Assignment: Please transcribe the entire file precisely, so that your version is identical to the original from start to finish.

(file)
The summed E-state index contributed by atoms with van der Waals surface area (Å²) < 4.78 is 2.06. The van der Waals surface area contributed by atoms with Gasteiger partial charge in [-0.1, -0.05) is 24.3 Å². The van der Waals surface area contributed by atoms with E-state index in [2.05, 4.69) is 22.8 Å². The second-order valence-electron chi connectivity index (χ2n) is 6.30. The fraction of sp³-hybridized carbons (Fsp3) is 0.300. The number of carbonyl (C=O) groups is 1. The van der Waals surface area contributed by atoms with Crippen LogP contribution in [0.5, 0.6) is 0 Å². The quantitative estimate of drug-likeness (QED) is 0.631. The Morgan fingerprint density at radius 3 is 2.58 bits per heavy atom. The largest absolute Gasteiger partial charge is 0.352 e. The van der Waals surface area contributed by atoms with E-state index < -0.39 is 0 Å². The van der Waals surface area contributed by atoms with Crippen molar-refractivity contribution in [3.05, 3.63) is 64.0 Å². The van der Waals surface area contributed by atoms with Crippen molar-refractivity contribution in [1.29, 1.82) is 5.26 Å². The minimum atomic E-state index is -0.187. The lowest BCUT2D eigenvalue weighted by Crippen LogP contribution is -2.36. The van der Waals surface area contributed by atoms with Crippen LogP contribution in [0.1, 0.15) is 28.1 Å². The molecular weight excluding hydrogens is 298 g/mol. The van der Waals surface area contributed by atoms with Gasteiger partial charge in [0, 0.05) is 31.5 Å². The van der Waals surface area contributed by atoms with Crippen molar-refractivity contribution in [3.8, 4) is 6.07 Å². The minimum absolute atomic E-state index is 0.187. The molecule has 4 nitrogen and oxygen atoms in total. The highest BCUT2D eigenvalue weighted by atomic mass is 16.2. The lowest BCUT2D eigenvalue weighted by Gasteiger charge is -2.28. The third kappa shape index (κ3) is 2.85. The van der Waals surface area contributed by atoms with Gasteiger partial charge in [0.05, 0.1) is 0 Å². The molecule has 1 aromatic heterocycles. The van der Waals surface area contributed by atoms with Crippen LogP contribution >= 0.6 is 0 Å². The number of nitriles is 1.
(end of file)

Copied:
The summed E-state index contributed by atoms with van der Waals surface area (Å²) < 4.78 is 2.06. The van der Waals surface area contributed by atoms with Gasteiger partial charge in [-0.1, -0.05) is 24.3 Å². The van der Waals surface area contributed by atoms with E-state index in [2.05, 4.69) is 22.8 Å². The second-order valence-electron chi connectivity index (χ2n) is 6.30. The fraction of sp³-hybridized carbons (Fsp3) is 0.300. The number of carbonyl (C=O) groups is 1. The van der Waals surface area contributed by atoms with Crippen LogP contribution in [0.5, 0.6) is 0 Å². The quantitative estimate of drug-likeness (QED) is 0.631. The Morgan fingerprint density at radius 3 is 2.58 bits per heavy atom. The largest absolute Gasteiger partial charge is 0.352 e. The van der Waals surface area contributed by atoms with E-state index < -0.39 is 0 Å². The van der Waals surface area contributed by atoms with Crippen molar-refractivity contribution in [3.05, 3.63) is 64.0 Å². The van der Waals surface area contributed by atoms with Crippen molar-refractivity contribution in [1.29, 1.82) is 5.26 Å². The minimum atomic E-state index is -0.187. The lowest BCUT2D eigenvalue weighted by Crippen LogP contribution is -2.36. The van der Waals surface area contributed by atoms with Crippen LogP contribution in [0.1, 0.15) is 28.1 Å². The molecular weight excluding hydrogens is 298 g/mol. The van der Waals surface area contributed by atoms with Gasteiger partial charge in [0, 0.05) is 31.5 Å². The van der Waals surface area contributed by atoms with Crippen molar-refractivity contribution in [3.8, 4) is 6.07 Å². The minimum absolute atomic E-state index is 0.187. The molecule has 4 nitrogen and oxygen atoms in total. The highest BCUT2D eigenvalue weighted by atomic mass is 16.2. The lowest BCUT2D eigenvalue weighted by Gasteiger charge is -2.28. The third kappa shape index (κ3) is 2.85. The van der Waals surface area contributed by atoms with Gasteiger partial charge in [0.05, 0.1) is 0 Å². The molecule has 1 aromatic heterocycles. The van der Waals surface area contributed by atoms with Crippen LogP contribution >= 0.6 is 0 Å². The number of nitriles is 1.